Anchorage Mayor Dan Sullivan Sworn In To Office In Hawaii

ANCHORAGE, Alaska — Wearing a Hawaiian shirt, Anchorage Mayor Dan Sullivan took the oath of office on Monday in Honolulu.

Sullivan had a previously scheduled family vacation to Hawaii. The city calls for a mayor to be sworn in on July 1 or as soon thereafter as practical. He doesn’t return to Alaska until July 16.

He arranged to have a live video link established between Anchorage City Hall and a lawyer’s office in Honolulu.

An Anchorage judge administered the oath, and Sullivan repeated it in Hawaii. Once that was completed, he donned a lei and then signed forms that were notarized by the Honolulu attorney.

Sullivan signed off the broadcast by saying, “Aloha.”

THIS IS A BREAKING NEWS UPDATE. Check back soon for further information. AP’s earlier story is below.

City officials defended a planned long-distance swearing in Monday of Anchorage’s mayor, who is vacationing in Hawaii.

A live video link will be set up between Alaska’s largest city and an attorney’s office in Honolulu as Dan Sullivan takes the oath of office for his second term as mayor. A judge in Anchorage will administer the oath in the afternoon proceeding.

Sullivan’s spokeswoman Lindsey Whitt said the swearing-in ceremony coincided with a planned family vacation to Hawaii, where Sullivan’s wife has family. Whitt said she doesn’t know why the family trip was scheduled as it was, given the apparent conflict, only that the vacation window was tight.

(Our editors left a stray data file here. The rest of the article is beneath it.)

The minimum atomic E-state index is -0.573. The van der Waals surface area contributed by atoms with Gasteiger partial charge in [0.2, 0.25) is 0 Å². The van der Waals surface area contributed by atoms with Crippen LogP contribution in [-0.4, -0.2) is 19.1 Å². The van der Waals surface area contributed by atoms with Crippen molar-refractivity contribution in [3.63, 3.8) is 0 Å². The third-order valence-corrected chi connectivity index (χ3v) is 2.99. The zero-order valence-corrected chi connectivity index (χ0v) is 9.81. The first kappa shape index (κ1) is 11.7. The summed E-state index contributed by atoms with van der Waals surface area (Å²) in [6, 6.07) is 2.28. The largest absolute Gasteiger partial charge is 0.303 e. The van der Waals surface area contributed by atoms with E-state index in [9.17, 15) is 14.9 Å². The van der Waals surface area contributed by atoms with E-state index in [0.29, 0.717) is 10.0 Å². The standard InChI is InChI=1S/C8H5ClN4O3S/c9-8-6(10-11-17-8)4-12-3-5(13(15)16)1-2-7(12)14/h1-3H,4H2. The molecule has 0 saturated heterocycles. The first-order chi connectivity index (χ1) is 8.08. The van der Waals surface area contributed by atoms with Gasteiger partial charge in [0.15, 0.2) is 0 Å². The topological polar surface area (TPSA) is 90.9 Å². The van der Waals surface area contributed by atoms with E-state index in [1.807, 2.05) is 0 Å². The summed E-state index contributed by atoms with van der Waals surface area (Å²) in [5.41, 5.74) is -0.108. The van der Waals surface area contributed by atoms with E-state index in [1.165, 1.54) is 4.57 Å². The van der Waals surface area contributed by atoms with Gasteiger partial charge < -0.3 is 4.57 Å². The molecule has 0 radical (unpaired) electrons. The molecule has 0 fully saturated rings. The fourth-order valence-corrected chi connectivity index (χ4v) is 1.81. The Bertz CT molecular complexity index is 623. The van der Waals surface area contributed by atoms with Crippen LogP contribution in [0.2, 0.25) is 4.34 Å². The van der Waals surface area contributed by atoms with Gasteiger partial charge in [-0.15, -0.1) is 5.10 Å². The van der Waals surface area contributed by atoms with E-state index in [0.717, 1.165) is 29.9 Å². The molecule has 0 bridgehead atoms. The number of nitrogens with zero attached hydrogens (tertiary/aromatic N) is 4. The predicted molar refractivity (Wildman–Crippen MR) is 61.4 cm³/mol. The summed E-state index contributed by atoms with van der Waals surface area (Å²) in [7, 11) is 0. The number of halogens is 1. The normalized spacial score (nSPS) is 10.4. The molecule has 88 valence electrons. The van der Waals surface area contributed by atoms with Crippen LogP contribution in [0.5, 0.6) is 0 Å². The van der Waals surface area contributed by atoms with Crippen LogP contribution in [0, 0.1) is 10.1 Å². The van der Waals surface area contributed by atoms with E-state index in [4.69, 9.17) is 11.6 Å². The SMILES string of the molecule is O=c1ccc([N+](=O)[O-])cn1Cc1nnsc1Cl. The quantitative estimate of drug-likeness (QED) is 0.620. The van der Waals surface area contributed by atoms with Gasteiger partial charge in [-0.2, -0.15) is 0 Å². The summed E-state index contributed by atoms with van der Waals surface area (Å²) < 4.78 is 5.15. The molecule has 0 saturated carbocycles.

“I’m not privy to the personal details of their family trip,” she said.

Whitt said the Anchorage city attorney found that the long-distance oath is in line with the law.

The Honolulu attorney will notarize Sullivan’s signature. But to “cover bases,” Sullivan will sign the oath again when he returns to Alaska, Whitt said.

The video swearing in gives the appearance to some that Sullivan is not taking the proceeding seriously, while supporters may not care one way or another Windows 7 key, said Carl Shepro, a political science professor emeritus at the University of Alaska Anchorage. Shepro, a longtime observer of Alaska politics, said some might see the far-away proceeding as taking voters for granted.

“I guess it’s not in good taste,” he said. “I don’t know if it’s illegal – I doubt that it is – but it isn’t something most other mayors or other officials would do.”

Anchorage Assembly member Chris Birch said he had no problem with the manner chosen. He said teleconferencing is a long-established practice in business and government in the modern world.

“I think it’s great,” he said.

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